Study Identifies Genetic Variant as a Clear Cause of Alzheimer's—Does This Mean You Should Get Tested?

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06/10/2024

Recent research suggests that some Alzheimer’s cases can be traced back to a direct genetic cause, raising questions about the future of diagnosis and treatment.

Currently, most cases of Alzheimer’s don't have an identifiable underlying cause. Still, scientists have long known that inheriting a copy of a gene variant called APOE4 can elevate the chances of a diagnosis. People with two copies, who make up 2 to 5% of the general population, are at even higher risk.

Now, researchers are proposing that having two copies of APOE4 doesn’t just raise the odds of developing the disease but can, in fact, cause it. 

“This expands our understanding to encompass 15 to 20% of cases where we can identify a genetic cause,” Juan Fortea, PhD, who led the study at the Sant Pau Research Institute in Barcelona, Spain, told Health. “This is crucial as it opens new avenues for specific research and interventions, enhancing our grasp on the disease’s underlying mechanisms.”

The new findings, published in the journal Nature Medicine, also mean more people could receive an Alzheimer’s diagnosis before they begin to show any symptoms. Medical experts say this research will hopefully spur the development of treatments and kickstart targeted clinical trials focused on this population.

“Our findings represent more than scientific progress,” Fortea said. “They are a step towards translating hope into tangible strategies for those affected by Alzheimer's.”

Here’s how the scientists made their discovery, what it could mean for Alzheimer’s treatment, and whether experts advise testing to see if you have the genetic variant.

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Researchers analyzed data from 3,297 brains donated for medical research and 10,000 people participating in U.S. and European Alzheimer’s studies.

They found that 273 people had two copies of APOE4. Of those, nearly all showed signs of Alzheimer’s in their brains. The researchers concluded that having two copies of APOE4 should now be considered a genetic form of Alzheimer’s.

The team also found that patients developed Alzheimer’s pathology relatively young.

By age 55, participants with two APOE4 copies were accumulating more amyloid, a protein that forms plaques in the brain that signal Alzheimer’s, than those with just one copy of another form of APOE—the APOE3 allele. By 65, almost all had abnormal levels of amyloid. And many started developing symptoms of Alzheimer’s at age 65, younger than most people without the APOE4 variant.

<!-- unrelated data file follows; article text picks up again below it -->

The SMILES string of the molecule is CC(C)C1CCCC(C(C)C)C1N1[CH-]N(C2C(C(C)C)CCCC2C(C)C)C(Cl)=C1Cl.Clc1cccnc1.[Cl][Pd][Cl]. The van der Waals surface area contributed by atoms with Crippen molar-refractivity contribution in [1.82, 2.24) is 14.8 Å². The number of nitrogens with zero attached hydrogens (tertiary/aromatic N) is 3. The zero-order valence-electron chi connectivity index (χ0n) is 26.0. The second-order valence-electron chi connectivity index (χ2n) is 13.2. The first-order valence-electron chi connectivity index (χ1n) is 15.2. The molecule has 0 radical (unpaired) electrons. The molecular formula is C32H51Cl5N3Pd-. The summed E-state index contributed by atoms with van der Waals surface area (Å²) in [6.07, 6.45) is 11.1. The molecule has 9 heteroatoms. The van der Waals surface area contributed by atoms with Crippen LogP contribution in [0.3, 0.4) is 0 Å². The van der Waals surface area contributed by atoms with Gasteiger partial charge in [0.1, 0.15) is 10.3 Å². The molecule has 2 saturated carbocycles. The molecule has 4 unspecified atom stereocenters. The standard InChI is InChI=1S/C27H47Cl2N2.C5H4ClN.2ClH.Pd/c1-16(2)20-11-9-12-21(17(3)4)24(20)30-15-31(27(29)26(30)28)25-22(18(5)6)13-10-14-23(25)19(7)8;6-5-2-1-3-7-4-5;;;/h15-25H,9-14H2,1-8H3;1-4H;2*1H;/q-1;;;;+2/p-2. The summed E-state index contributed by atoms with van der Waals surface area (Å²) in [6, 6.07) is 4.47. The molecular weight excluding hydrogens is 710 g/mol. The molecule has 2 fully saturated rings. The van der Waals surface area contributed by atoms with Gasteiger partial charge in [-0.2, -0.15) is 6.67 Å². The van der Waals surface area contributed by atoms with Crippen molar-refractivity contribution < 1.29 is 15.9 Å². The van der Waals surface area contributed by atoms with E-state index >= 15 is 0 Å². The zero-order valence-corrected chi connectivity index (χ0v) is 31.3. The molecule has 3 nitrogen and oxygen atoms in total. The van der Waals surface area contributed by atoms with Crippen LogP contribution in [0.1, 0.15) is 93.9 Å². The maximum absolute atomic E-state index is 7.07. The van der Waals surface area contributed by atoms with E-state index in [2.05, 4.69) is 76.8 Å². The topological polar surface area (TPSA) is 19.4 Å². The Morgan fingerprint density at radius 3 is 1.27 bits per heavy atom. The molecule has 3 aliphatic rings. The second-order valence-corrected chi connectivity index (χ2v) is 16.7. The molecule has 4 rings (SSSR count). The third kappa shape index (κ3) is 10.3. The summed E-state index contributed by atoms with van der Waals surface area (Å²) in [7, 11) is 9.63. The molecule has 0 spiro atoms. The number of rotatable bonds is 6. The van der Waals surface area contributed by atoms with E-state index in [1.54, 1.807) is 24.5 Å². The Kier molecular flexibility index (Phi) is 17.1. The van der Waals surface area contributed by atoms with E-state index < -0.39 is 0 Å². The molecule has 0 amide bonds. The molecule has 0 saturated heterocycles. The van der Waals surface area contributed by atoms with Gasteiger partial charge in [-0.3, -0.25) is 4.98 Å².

“The study beautifully demonstrates that having two copies of the APOE4 gene predictably leads to pathological changes in the brain in almost every carrier,” Jim Ray, PhD, director of the Belfer Neurodegeneration Consortium at MD Anderson Cancer Center who was not involved in the study, told Health

Fortea acknowledged the study had notable limitations, including that almost all participants were White. Because the risk associated with APOE varies across different ethnic backgrounds, the findings might not be universally applicable.

Ray and other experts said that the research could be a catalyst for the development of new drugs to treat people with two copies of the gene variant—both before and after they experience symptoms.

“This study argues strongly that we need therapeutics targeting the APOE4 gene for the millions of people who are at risk for AD,” he said.

No cure exists for Alzheimer’s, but some medications can temporarily improve symptoms. 

One of the more common prescriptions is Leqembi, which works to break apart some of the amyloid in the brain. Experts have been hesitant to widely prescribe the drug, however, because it carries an FDA-required black-box warning on the label that “serious and life-threatening events” like bleeding and swelling in the brain can occur, specifically in people with two copies of APOE4.

“We are at the threshold of a new era with the advent of disease-modifying treatments, which holds significant promise for those with genetic markers linked to Alzheimer’s,” Fortea said.

The new study raises the question whether asymptomatic people should get tested to determine whether they have two copies of APOE4.

People whose parents were both diagnosed with Alzheimer’s relatively early—most likely in their 60s—are most likely to carry two APOE4 genes.

Currently, genetic tests aren’t routinely used in clinical settings to diagnose or predict the risk of developing Alzheimer’s. Many experts don’t advise it because of the complexities involved in interpreting the results.

Fortea said she doesn’t think the new study should change anything regarding testing recommendations.

“At this stage, our findings do not advocate for changes in testing practices for Alzheimer’s,” Fortea said. “More research is needed, particularly in developing preventive treatments and accurately assessing risk, before we can offer concrete recommendations for genetic testing or counseling in the context of these findings.”

If you are curious about whether you have one or two copies of the APOE4 gene or concerned that you might, consult a doctor or genetic counselor about whether testing might be right for you.

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